Basic Control Programs

for the CBL2

These programs also work with the LabPro, but do not allow control of the LabPro's second digital port.

These programs will not function correctly with the Original CBL.


 

Description

TI-83, TI-83 plus (including the "Silver Edition") and TI-84

BASICCB2.zip -- All of the programs below grouped into one file.

RC83CB2.zip -- Signal, control and other programs used by the RC Controller. These programs are also included in the zip set above.

Signal -- A stand-alone program that allows the calculator to activate the digital output lines. Applications include turning carts and other equipment on for a time specified from the calculator.
Control -- A stand-alone program that reads the value on the sensor in Analog Channel 1 and activates the output lines in accordance with the logic stored as a function Y9 in the calculator.
Servo -- A stand-alone program that allows the calculator to control a hobby servo motor, available in many hobby stores. The user specifies an angular position, and the motor moves to that position.
SERVOA -- An interactive program modified from SERVO. The program is not yet calibrated, so students can do the calibration.
MCPUT -- The program module version of SERVO, this program uses the value of S to select one or more servos then moves them to angular position, A.
DCUINIT -- A utility program developed by Vernier Software (and distributed with their permission) which verifies correct communications between the calculator and the CBL.
SignalF (Signal For) -- This modified version of Signal is designed to be used as a building block for other programs. Rather that asking the user to input values of S (the signal) and T (time) while the program is running, the values are normally set in advance by a higher level program.
SIGNALS (Signal Sequence) -- Another modified version of Signal that can be used as a building block for other programs. The user or the calling program must create a list, LS, of integer signals. The list can be from 1 to 31 elements long. Optionally, the user or program may set the time, T, in seconds. (The single value of T applies to all elements; however, elements can be repreated in the list to achieve longer times. The default value for T is 1 second.)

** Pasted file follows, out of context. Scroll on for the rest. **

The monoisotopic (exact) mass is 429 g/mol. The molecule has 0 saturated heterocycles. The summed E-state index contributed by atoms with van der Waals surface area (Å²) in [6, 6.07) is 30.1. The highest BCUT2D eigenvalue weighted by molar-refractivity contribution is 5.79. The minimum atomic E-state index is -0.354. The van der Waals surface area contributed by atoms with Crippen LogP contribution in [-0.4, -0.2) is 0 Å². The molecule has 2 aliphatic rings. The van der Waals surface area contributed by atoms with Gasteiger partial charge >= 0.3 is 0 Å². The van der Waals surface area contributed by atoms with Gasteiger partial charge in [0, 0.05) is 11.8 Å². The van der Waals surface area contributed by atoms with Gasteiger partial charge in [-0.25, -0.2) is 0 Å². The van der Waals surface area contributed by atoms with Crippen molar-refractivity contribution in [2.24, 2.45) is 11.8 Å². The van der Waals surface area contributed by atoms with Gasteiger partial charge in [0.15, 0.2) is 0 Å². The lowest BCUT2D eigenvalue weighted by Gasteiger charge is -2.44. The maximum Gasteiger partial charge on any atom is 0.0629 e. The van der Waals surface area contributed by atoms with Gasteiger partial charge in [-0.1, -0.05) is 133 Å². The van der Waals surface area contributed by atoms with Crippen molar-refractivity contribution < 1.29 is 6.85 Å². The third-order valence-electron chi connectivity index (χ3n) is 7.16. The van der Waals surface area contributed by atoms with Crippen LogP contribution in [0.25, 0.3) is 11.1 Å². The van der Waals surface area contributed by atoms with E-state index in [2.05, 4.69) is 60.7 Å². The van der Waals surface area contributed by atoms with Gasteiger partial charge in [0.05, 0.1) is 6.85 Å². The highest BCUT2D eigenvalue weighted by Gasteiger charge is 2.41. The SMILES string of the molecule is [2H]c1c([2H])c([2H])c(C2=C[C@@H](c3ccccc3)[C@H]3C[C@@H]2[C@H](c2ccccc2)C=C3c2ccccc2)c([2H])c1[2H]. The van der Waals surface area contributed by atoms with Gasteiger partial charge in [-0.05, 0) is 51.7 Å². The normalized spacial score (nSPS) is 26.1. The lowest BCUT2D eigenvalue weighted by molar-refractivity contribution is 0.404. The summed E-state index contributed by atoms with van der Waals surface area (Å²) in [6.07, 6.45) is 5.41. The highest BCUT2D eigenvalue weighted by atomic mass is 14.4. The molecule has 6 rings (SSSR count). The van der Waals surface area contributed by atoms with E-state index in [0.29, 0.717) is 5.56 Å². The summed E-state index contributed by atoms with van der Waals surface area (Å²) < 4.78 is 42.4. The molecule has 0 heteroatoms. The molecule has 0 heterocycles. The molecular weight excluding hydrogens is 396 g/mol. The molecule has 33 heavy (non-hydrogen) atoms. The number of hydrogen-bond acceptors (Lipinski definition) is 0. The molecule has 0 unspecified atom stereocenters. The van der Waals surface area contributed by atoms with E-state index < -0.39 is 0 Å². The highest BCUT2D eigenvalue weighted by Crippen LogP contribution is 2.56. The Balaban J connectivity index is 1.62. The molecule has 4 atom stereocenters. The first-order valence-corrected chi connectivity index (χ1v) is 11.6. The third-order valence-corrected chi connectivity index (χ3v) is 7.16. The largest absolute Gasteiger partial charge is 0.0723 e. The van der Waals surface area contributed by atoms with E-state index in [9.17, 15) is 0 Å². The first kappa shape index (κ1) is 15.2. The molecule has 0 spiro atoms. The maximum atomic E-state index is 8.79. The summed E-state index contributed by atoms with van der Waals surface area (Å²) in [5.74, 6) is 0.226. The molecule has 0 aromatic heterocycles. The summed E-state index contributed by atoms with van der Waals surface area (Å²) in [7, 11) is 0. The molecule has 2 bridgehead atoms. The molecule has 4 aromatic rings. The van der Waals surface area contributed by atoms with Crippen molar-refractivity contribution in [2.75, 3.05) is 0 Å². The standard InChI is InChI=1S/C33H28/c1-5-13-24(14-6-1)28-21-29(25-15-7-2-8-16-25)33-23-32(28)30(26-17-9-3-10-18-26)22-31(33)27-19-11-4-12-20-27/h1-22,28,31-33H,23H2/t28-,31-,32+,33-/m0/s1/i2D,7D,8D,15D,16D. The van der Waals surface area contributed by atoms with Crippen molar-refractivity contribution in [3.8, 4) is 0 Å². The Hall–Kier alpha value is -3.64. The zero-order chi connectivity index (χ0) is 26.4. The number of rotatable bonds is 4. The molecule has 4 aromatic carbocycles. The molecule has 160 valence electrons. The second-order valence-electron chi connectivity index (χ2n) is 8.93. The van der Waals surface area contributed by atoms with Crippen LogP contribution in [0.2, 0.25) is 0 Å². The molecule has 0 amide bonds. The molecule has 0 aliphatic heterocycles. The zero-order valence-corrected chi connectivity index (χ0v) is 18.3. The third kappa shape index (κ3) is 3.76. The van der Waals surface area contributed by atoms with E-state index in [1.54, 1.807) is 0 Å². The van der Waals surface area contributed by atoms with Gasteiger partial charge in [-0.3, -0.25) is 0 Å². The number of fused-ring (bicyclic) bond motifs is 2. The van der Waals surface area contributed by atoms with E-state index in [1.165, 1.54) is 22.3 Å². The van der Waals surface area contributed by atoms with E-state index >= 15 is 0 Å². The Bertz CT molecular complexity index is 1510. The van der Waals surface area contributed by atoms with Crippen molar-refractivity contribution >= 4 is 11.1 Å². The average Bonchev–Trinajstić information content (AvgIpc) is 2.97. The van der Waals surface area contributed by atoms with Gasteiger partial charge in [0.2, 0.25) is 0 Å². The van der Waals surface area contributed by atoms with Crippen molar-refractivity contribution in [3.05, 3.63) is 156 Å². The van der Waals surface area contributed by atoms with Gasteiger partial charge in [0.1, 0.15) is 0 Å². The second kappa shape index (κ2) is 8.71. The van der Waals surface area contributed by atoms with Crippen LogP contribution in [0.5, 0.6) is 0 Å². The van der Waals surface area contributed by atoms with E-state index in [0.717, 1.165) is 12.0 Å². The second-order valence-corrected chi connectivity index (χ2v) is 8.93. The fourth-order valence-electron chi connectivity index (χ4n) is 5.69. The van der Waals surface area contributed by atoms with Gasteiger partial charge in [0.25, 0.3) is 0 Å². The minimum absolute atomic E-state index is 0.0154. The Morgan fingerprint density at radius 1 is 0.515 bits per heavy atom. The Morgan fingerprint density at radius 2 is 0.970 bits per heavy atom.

SignalW (Signal While) -- This program combines features of Signal and Control in a program suitable for use as a building block for higher-level programs. It continuously monitors probes in analog channels 1 and 2, assigning the results to variables "E" and "F" respectively. It also records the elapsed time in seconds as "T." The program continues to monitor the inputs until the value of calculator function Y9 becomes zero. (The program "times out" if the condition in Y9 does not become zero within 20 minutes.)
NOTE: The TI-73 programs use function Y4, instead of y9.

SignalEX (Signal Extra) -- This extra powerful version of SignalW again reads the value of sensors in analog channels 1 and 2 and controls the outputs on all four digital lines, including a servo motor on output 4. Functions Y1, Y2 and Y3 control the outputs on lines 1, 2 and 3 respectively, with 0 = off and 1 = on. Y4 controls the position of the servo motor, where outputs ranging from -1 to 1 correspond to the position of the servo motor in radians. The channel 1 sensor value is designated as "T" and channel 2 is designated as "L."

READ1 – A program modules that activates Channel 1, autoidentifies the sensor and take a series of 5 readings at 0.05 s intervals. The average reading is stored as variable E.
READ2– A program modules that activates Channel 1, autoidentifies the sensor and take a series of 5 readings at 0.05 s intervals. The average reading is stored as variable E.
READ3– A program modules that activates Channel 1, autoidentifies the sensor and take a series of 5 readings at 0.05 s intervals. The average reading is stored as variable E.
STEPPER– An interactive program that controls a unipolar stepper motor, allowing the user to specify the step size, angular speed and angular displacement.
MCSTEP -- The program module version of STEPPER, this program moves a stepper motor through an angular displacement, A, at angular speed U. The motor’s step size must also be stored as variable Q. A must be in degrees and can be either positive (for counterclockwise rotations) or negative (for clockwise). The angular speed, U, must be in deg/second and must be positive. The motor’s step size, Q, must be specified in degrees.
PROG01 -- A sample program to illustrate how SIGNALF and SIGNALW can be used by students or teachers to construct their own programs.